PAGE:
The Italian violinist recalls how the great soloists of the 20th century had similar feelings about the Beethoven Violin Concerto – and why it left them terrified

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Accardo at the end of a performance with the Orchestra da Camera Italiana © Fondazione Pirelli

On a concert tour of Japan in the mid- 1970s, I had to give 25 performances of Beethoven’s Violin Concerto in 28 days. What I remember most about that experience is that every time I went on stage, it was as if I was playing it for the first time. This is the quality of a genuine masterpiece: it always feels fresh, each rendition feels like a new interpretation, and you can always find something different to say. It’s what I call the miracle of great music, and there are very few works in the violin repertoire that can be called that.

I also think it’s the most difficult concerto in the literature. I first heard it in 1954 when I was 13; my father brought home a 78rpm recording – which meant we had to turn it over every five minutes – and it was Gioconda de Vito performing in Salzburg under Wilhelm Furtwängler, both huge musical talents. She’s still among my favourite soloists of all time, and I was lucky enough to meet her six years later. When we talked about the concerto, she said what I had always thought: the first page is so incredibly simple that it becomes difficult in its simplicity.

Beginning with the octaves and then going into the fantasy on the D major scale, to capture the beauty of the music seems to be so easy, but it never is. De Vito agreed wholeheartedly, and so did David Oistrakh when I joined him on his tours of Italy in the early 1960s, when I’d play for him. I had a great relationship with Isaac Stern, too, and he told me how the thought of that first page would absolutely terrify him, every time he went on stage to play it. Each of these great soloists would tell me how hard they found the concerto, all down to capturing that feeling of simplicity.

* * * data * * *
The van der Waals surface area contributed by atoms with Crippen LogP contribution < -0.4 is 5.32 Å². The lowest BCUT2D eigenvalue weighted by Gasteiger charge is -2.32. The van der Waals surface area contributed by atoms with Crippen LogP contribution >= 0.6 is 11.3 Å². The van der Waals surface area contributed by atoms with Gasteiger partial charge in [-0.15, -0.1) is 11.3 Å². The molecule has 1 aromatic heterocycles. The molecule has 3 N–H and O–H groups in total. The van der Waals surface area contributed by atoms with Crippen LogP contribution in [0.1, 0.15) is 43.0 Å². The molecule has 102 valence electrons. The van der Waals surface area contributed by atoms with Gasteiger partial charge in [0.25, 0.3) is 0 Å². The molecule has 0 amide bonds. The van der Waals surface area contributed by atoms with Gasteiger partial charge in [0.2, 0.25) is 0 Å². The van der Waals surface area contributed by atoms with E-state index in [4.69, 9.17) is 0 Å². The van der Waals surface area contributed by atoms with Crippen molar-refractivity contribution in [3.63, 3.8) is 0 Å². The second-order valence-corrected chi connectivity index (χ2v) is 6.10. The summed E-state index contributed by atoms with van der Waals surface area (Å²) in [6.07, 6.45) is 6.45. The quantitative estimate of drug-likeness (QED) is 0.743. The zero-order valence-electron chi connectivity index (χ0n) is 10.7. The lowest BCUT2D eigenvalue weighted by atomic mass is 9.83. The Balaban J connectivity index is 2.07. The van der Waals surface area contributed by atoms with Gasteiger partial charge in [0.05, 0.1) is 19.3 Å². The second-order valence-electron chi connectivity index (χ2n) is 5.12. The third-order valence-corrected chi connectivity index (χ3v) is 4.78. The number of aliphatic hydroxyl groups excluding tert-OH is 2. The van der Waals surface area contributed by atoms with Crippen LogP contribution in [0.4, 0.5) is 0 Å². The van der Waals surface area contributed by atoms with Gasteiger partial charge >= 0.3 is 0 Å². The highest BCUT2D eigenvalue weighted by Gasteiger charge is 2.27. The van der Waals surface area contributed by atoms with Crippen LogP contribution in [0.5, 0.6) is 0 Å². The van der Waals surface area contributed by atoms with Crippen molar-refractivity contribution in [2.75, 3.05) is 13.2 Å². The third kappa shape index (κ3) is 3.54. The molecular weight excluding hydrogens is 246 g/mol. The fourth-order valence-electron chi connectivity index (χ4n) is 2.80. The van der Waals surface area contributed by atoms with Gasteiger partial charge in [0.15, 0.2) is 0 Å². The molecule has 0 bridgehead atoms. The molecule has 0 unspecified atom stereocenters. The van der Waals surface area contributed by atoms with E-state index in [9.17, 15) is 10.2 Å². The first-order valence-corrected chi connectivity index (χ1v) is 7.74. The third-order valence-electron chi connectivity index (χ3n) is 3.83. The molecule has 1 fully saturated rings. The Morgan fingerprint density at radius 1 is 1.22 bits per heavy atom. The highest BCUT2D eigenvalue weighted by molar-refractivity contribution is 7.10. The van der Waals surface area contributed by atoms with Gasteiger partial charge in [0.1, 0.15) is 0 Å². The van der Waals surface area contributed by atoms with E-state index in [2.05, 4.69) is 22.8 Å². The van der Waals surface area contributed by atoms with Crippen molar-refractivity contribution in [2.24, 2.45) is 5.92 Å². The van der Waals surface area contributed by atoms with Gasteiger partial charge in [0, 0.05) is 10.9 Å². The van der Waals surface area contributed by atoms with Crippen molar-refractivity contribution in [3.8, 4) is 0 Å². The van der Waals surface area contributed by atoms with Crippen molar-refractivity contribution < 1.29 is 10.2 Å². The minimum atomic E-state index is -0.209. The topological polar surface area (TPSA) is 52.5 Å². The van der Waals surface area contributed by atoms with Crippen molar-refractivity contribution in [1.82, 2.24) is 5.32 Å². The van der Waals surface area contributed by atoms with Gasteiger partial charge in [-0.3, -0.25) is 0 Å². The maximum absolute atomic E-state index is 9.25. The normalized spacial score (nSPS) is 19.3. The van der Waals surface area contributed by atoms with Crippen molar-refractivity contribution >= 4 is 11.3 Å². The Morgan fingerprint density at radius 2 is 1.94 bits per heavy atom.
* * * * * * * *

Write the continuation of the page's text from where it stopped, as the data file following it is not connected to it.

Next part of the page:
What you should always remember is to pay attention to what’s printed in the score. After I heard the Salzburg recording I went out to buy the score, but the only one available at the time was the Joachim edition. I had no idea it had been altered so radically from what Beethoven wrote, from the colours to the points of articulation. When the urtext edition finally came out, I had to relearn the whole thing. After that it all made sense to me.

I’ve recorded the piece three times. The first was in 1978, with the Leipzig Gewandhaus Orchestra under Kurt Masur. The phrasing of the orchestra was beautiful, especially the wind instruments, and the players had a keen enthusiasm for Beethoven’s works. The second was in 1994 with Carlo Maria Giulini conducting the La Scala Philharmonic. That was an extraordinary experience: at the first rehearsal in the opera house, I watched Giulini during the opening tutti and I suddenly had the overpowering feeling that I was watching Beethoven himself conduct!

Giulini seemed to inhabit the music so wholeheartedly that my impression was that here was the way the composer would have wanted it. It’s important for conductors to remember that they’re at the service of the music, not the other way around, and Giulini embodied that spirit exactly the way I imagined.

The third recording was released in 2015 and featured the Orchestra da Camera Italiana, which I put together in 1996. It was a great experience and I enjoy performing without a conductor from time to time; I’ve also played it like that with the Chamber Orchestra of Europe. Having said that, every conductor with whom I’ve performed the concerto has given me something new and allowed me to develop my understanding of the work – and it’s important to remember that there is no such thing as a ‘perfect’ interpretation, as the moment you think you’ve attained it, it means you have nothing to say any more!  

Interview by Christian Lloyd

Read: Masterclass: Julia Fischer on Beethoven’s Violin Concerto, Third Movement

Read: Beethoven from a string player’s perspective